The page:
Growing and keeping food local can be a challenge
03/25/09 4:43PM By Nina Keck
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(Host) Eating locally produced food has become much more popular. And small, specialty food producers are on the rise nationwide. In Vermont there are more than 400 food-related companies.
While it may be easy to start a food business, growing one and keeping it local is more difficult.
VPR's Nina Keck reports on efforts in Rutland to help regional food entrepreneurs succeed.
(Keck) Whitney Lamy was a fixture last year at Rutland's indoor farmers' market.
"Would you like to try some crackers? This is wheat, rhye and maple. . . .
(Keck) Lamy used the weekly venue to launch her new business, Castleton Crackers.
(Lamy) "And for $25, I could set up a table and see if people liked my crackers. I could go every week. And were people coming back? What were the comments? Was the price point right? I think it was just an amazing way to start a business without thousands and thousands of dollars and the risks involved."
(Keck) Many small scale food producers in Vermont start the same way. But Lamy was luckier than most. Demand for her crackers quickly grew. She hired a food distributor; invested in nutrition labels and checkout codes. Within a few months, Castleton crackers were available all over Vermont and beyond.
(Lamy) "All the while I was still making my crackers in my home kitchen and it just got to the point that I couldn't keep up with the orders."
(Keck) So she began looking for a commercial kitchen or co-packing facility to make and package her crackers for her.
(Lamy) "What was heart-breaking for me was coming up again and again against a brick wall of trying to find a co-packer in the state of Vermont. And the more I researched the more I learned that many food companies in Vermont, as they grow, have to leave the state, which is ironic because Vermont specialty food industry is huge."
(Keck) Sharon Myers understands that scenario all too well. A long time caterer in Brattleboro, she, too, had trouble finding a Vermont facility to make her specialty marmalades and chutneys. She finally gave up and contracted with a co-packer 20 minutes away in Greenfield, Massachusetts.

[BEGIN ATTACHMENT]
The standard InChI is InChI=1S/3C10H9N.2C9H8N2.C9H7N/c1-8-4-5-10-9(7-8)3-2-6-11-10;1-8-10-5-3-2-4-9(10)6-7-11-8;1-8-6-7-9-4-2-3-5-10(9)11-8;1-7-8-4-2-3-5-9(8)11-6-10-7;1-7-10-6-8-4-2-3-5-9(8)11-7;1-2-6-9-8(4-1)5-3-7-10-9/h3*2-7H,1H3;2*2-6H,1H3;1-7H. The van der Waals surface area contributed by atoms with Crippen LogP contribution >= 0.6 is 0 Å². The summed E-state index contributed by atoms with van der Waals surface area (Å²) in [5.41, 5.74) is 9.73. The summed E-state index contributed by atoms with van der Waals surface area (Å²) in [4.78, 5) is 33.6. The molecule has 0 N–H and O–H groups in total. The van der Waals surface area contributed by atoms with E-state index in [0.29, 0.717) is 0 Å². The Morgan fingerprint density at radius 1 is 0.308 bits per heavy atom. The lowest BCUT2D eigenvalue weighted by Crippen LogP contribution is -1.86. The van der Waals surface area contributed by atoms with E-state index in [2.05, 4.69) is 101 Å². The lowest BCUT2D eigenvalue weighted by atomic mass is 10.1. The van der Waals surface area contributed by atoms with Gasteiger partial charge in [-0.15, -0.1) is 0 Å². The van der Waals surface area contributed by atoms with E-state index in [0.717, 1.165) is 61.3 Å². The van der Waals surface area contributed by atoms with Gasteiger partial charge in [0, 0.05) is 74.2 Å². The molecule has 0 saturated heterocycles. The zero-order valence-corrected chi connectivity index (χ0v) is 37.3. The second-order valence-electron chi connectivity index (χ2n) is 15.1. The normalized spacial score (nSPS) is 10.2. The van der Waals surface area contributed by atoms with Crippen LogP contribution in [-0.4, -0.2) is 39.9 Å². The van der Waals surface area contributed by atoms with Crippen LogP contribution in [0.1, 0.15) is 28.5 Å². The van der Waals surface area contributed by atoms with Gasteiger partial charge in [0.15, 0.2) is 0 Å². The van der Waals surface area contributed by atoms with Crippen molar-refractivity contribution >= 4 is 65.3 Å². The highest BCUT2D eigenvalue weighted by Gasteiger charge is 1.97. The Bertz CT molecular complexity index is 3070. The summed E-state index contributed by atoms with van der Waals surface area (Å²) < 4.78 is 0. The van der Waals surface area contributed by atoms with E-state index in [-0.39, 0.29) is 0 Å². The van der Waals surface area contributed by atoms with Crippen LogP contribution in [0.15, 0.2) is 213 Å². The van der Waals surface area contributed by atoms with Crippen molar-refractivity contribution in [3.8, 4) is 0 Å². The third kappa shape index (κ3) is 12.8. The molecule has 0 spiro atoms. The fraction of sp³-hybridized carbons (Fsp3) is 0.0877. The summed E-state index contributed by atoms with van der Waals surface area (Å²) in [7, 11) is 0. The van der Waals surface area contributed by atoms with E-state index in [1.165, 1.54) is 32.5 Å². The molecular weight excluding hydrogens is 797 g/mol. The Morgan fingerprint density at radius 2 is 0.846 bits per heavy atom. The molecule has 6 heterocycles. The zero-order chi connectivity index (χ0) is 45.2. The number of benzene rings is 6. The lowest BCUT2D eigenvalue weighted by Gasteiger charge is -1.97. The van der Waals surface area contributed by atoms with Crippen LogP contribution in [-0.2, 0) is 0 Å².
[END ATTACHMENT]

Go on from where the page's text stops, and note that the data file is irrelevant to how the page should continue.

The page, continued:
(Myers) "It was hard because I would join all these Vermont food organizations and someone would say all the products have to be made in Vermont and I wasn't lying to anybody. I said, "I'm in Vermont, I sell out of Vermont, and my product is made in Greenfield.' And I ran into people who sort of just looked at me like, `Well, that's not honest.' But I couldn't find a place here that would do it."
(Crosby) "My name is Kim Crosby, and I'm the owner and President of Vermont Roots, a distributor of Vermont specialty products. So we specialize in carrying things that are made here in Vermont and also helping the entrepreneur who is looking to start a business, to build a business to get them up and running and get them going."
(Keck) Crosby stands in her Rutland warehouse as an employee unloads a truck. She says 30 to 40 percent of a grocery store's business is now in the specialty food division. So it's a good time for innovative entrepreneurs. While she says there are several commercial co-packing facilities in Vermont, not all are equipped to make every product and most require a minimum of 50 cases. That can be daunting. Because of that, many small food businesses turn to the Vermont Food Venture Center in Fairfax. It's a nonprofit, small business incubator that provides much needed technical support. There are plans to move that facility to Hardwick in the Northeast Kingdom. But that still leaves much of the state underserved. Governor Douglas set aside $1 million from last year's budget hoping to help other parts of the state develop other innovative kitchens. Kim Crosby hopes some of that money will be put to work in Rutland.
(Crosby) "So myself, and a group of people have looked at taking on and building a commercial kitchen here with myself as a distributor and anchor so something we could have an opportunity to grow off of."
(Keck) Rutland received an $18,000 planning grant to jump start the process and several different business models are being considered. Jamie Stewart, of the Rutland Economic Development Corporation, is excited by the project's potential for job growth.
(Stewart) "A lot of these businesses, they tend to be small, they tend to be three, four, six, eight maybe 10 employees. Occasionally they may be bigger. But if we can have these solid four-, five-, six-, eight- person businesses, they are in the communities, and they create a great workplace for the employees and comfortable livings for people here in Vermont. So there's a nice quality and a match that comes with this."
(Keck) Even if Rutland is awarded state funding, Stewart says additional money will likely be needed, as will a highly skilled manager to ensure the project's sustainability. Kim Crosby agrees. But she's hopeful that if state and private funding come through, they'll have a commercial kitchen up and running by October.
For VPR News, I'm Nina Keck in Rutland.